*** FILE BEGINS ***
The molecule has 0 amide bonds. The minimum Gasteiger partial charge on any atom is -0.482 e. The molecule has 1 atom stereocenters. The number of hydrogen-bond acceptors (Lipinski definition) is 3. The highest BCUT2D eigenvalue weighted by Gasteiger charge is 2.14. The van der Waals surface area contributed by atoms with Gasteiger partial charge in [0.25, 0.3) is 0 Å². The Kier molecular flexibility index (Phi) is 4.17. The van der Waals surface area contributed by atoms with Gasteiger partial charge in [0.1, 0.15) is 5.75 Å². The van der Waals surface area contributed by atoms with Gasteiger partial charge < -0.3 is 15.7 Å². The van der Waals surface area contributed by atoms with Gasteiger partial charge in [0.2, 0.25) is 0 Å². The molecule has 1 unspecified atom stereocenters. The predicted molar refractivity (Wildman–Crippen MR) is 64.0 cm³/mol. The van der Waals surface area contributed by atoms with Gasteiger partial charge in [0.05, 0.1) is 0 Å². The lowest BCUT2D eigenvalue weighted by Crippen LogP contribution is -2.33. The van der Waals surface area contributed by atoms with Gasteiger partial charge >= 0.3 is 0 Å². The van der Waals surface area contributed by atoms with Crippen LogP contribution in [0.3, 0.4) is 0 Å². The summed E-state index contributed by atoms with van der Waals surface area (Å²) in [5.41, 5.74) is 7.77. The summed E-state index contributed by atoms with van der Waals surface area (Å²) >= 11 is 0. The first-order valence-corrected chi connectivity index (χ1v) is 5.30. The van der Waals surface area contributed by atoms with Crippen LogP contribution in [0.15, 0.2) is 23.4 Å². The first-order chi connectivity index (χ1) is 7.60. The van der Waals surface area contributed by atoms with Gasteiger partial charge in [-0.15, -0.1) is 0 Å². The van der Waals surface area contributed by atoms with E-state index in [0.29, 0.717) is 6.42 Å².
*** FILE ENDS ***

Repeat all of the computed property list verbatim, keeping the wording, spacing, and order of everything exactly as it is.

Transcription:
The molecule has 0 amide bonds. The minimum Gasteiger partial charge on any atom is -0.482 e. The molecule has 1 atom stereocenters. The number of hydrogen-bond acceptors (Lipinski definition) is 3. The highest BCUT2D eigenvalue weighted by Gasteiger charge is 2.14. The van der Waals surface area contributed by atoms with Gasteiger partial charge in [0.25, 0.3) is 0 Å². The Kier molecular flexibility index (Phi) is 4.17. The van der Waals surface area contributed by atoms with Gasteiger partial charge in [0.1, 0.15) is 5.75 Å². The van der Waals surface area contributed by atoms with Gasteiger partial charge < -0.3 is 15.7 Å². The van der Waals surface area contributed by atoms with Gasteiger partial charge in [0.2, 0.25) is 0 Å². The molecule has 1 unspecified atom stereocenters. The predicted molar refractivity (Wildman–Crippen MR) is 64.0 cm³/mol. The van der Waals surface area contributed by atoms with Gasteiger partial charge in [0.05, 0.1) is 0 Å². The lowest BCUT2D eigenvalue weighted by Crippen LogP contribution is -2.33. The van der Waals surface area contributed by atoms with Gasteiger partial charge >= 0.3 is 0 Å². The van der Waals surface area contributed by atoms with Crippen LogP contribution in [0.3, 0.4) is 0 Å². The summed E-state index contributed by atoms with van der Waals surface area (Å²) in [5.41, 5.74) is 7.77. The summed E-state index contributed by atoms with van der Waals surface area (Å²) >= 11 is 0. The first-order valence-corrected chi connectivity index (χ1v) is 5.30. The van der Waals surface area contributed by atoms with Crippen LogP contribution in [0.15, 0.2) is 23.4 Å². The first-order chi connectivity index (χ1) is 7.60. The van der Waals surface area contributed by atoms with Gasteiger partial charge in [-0.15, -0.1) is 0 Å². The van der Waals surface area contributed by atoms with E-state index in [0.29, 0.717) is 6.42 Å².